It’s the End of These Worlds as We Know Them, and I Don’t Feel Fine

SPOILERS AHEAD FOR THE DEADWOOD MOVIE AND THE SERIES FINALE OF GAME OF THRONES

This past weekend, the Deadwood movie came out on HBO. My wife had invited our friend over to see the movie, so I watched a few episodes beforehand and read a summary of the three seasons. Despite the fact that I was born and raised in the west, I’ve just never been into westerns. Nevertheless, I thought the series was well-written and provided complex characters. 

When the movie ended, I was interested to hear what my wife and our friend thought of it. The sentiment from both was that they enjoyed it, but that the movie, which takes place ten years after the series ends, pretty much left everyone and everything the way it had been. There were no surprises. “I’m not sure we needed the movie,” my wife said, thoughtfully. 

Initially, I believed that I didn’t care about Deadwood, but as the weekend progressed, I found myself bothered by its ending. I remember when the series first came out, a female friend of mine proclaimed that no one should be upset by the way women are treated in Deadwood because “that’s the way it was back then.” I’ve always thought that response is far more complicated than its simplistic facade. Why do we want to watch a show where women are treated in a way that supposedly ended long ago? I propose it’s because it actually hasn’t ended. We often identify with characters. But with whom are women identifying when they watch abused hookers from the 1800s (or the lovable, yet miserable, alcoholic, Calamity Jane)? Even more disturbing, with whom are contemporary men identifying? Of course, one doesn’t need to identify with characters to enjoy a story, but that still leaves me with the question: then why are we watching men abuse women in television shows meant to entertain?

Good storytelling is powerful, though. Even I felt myself sympathizing with the brothel’s pimp, and main character, Al Swearengen, played by the talented Ian McShane. Swearengen is dying of alcoholism, in the movie, and wills his establishment to his favorite prostitute, Trixie. However, the first episode of the tv series was still fresh in my mind, and I couldn’t help but recall that Al beats Trixie for shooting a customer, who wouldn’t stop beating her. He tells Trixie she’s “bad for…business” and then steps on her throat until she squeaks out “I’ll be good.” At the end of the movie, though, due to convincing writing and good acting, I felt as though Al loved her and that Trixie (who earlier urges a young prostitute to consider that she’s been gaslighted into turning tricks) has just won by inheriting an establishment that will no longer “run girls,” as Al puts it. 

I had similar feminist issues with Game of Thrones, although I was heavily invested in that storyline. Season 8 aside, I felt that most abused female characters (main characters, anyway) eventually found inner strength and exacted terribly satisfying revenge on their antagonists. Here are a few classics: 

Daenerys Resolves Some Family Issues: 

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Arya: The North Remembers

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Dracarys for Stealing My Babies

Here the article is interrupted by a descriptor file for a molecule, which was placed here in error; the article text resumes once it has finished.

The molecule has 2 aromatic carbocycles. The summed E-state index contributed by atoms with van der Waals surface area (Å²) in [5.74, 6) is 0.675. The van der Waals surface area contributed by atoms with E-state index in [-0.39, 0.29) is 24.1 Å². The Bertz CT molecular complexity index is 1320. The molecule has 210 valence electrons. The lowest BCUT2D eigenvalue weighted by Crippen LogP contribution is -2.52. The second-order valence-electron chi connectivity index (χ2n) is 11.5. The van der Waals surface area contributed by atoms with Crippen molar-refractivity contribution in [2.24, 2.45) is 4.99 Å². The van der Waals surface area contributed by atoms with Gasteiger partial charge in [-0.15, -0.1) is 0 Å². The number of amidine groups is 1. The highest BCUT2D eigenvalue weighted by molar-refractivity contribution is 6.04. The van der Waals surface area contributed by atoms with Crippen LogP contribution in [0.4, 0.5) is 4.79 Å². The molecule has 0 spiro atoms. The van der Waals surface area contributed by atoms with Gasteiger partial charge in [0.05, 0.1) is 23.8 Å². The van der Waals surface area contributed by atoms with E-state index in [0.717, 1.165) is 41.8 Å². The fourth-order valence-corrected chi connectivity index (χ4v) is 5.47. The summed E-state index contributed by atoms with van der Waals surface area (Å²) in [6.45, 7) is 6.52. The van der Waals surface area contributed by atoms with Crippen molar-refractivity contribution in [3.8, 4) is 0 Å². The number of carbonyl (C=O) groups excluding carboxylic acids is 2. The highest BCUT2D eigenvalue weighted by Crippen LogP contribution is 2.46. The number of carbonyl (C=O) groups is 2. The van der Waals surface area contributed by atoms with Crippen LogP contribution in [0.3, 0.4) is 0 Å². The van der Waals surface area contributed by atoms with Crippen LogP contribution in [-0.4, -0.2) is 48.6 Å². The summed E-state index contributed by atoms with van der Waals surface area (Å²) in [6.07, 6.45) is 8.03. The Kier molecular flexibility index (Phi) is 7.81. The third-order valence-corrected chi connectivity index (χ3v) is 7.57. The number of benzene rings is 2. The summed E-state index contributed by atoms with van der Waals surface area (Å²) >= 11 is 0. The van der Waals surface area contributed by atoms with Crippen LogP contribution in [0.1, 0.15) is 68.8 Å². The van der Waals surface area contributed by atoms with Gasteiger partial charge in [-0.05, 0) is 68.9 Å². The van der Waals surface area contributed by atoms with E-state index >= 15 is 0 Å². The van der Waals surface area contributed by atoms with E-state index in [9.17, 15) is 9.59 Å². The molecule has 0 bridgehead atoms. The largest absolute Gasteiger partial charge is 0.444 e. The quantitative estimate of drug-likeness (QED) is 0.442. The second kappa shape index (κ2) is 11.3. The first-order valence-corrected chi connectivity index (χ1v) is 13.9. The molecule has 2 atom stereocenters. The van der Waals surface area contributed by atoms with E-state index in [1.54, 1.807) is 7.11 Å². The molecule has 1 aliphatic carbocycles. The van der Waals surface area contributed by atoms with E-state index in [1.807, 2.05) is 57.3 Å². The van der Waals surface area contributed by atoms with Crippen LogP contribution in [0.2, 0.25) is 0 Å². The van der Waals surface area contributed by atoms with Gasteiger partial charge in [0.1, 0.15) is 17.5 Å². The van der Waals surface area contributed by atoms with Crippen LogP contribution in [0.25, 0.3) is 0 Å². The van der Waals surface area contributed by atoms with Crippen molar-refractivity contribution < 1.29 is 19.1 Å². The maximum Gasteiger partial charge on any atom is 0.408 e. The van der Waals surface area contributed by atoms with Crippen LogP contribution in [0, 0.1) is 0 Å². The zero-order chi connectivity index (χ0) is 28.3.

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Dracarys Down the Patriarch

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And my personal favorite: Doggone, Ms. Sansa!

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Although these women’s situations are worse than I’ve experienced, I can still identify with having to deal with abusive men and the society that enables their behavior. The women on Game of Thrones find justice that the rest of us can only dream of. That’s the appeal of watching them suffer: my inevitable relief when they become empowered and take revenge.

Of course, the narrative does not always show an awareness that women are human but instead, often remains stuck in old notions. For instance, Daenerys gets raped nightly by her husband until she learns how to seduce him through her eyes. (Seriously.) Then, they fall madly in love, and yours truly—despite my inner feminist (or really, inner NORMAL PERSON)—felt sad anyway when Daenerys’ “Sun and Stars” gets cursed by a witch, who, by the way, had previously been gang raped by ol’ Sun and Stars’ men! I can forgive Daenerys’ Stockholm Syndrome, but I can’t forgive the authors for roping me into it nor for implying that if women would just “get on top” they wouldn’t get raped anymore and would be stronger for it. In fact, they’d fall in love.

Similarly, Sansa’s own repeated marital rapes are implied as necessary for her character development and for her own empowerment, as if we’re supposed to forget that, often times, victims of sexual assault become depressed, anxious, and suicidal. Of course, I was relieved when she escapes by jumping off a castle roof, runs through an icy river, and returns home to mobilize troops and win the north’s independence, but I cannot get on board with the sentiment that her strength could not have manifested but for her husband’s abuse. She makes such a comment to the Hound, implying that she would never have grown up without the rapes. To correct the suggestion that the audience should believe that rape, for women, can be good for their personal growth would have been easy. The writers could have had the Hound reply to Sansa’s statement that she had found her strength despite her husband’s abuse. Again, I can’t blame Sansa for trying to make meaning out of her trauma, but I resent the writers for asking me to do it, too. 

I guess that’s how I felt about Trixie in the Deadwood movie. Who can blame her for her response to an abuser, especially when “that’s the way it was back then”? But why end the movie with the focus on comforting the abuser with yet another dominated woman rubbing his feet? I guess the scene’s comedy and sentimentality somehow eases our resistance? 

I don’t need all abusive characters to die by dogs or dragons, but I can’t help observing that, many times, there’s an awful lot of sympathy and comforting and, in the case of Daenerys’ husband, reward for misogynistic violence. I also don’t need sexual assault narratives erased completely. These stories are valid. I’d just like more thought put into the narrative and an acknowledgement that women are not that different from men: we don’t flourish from rape.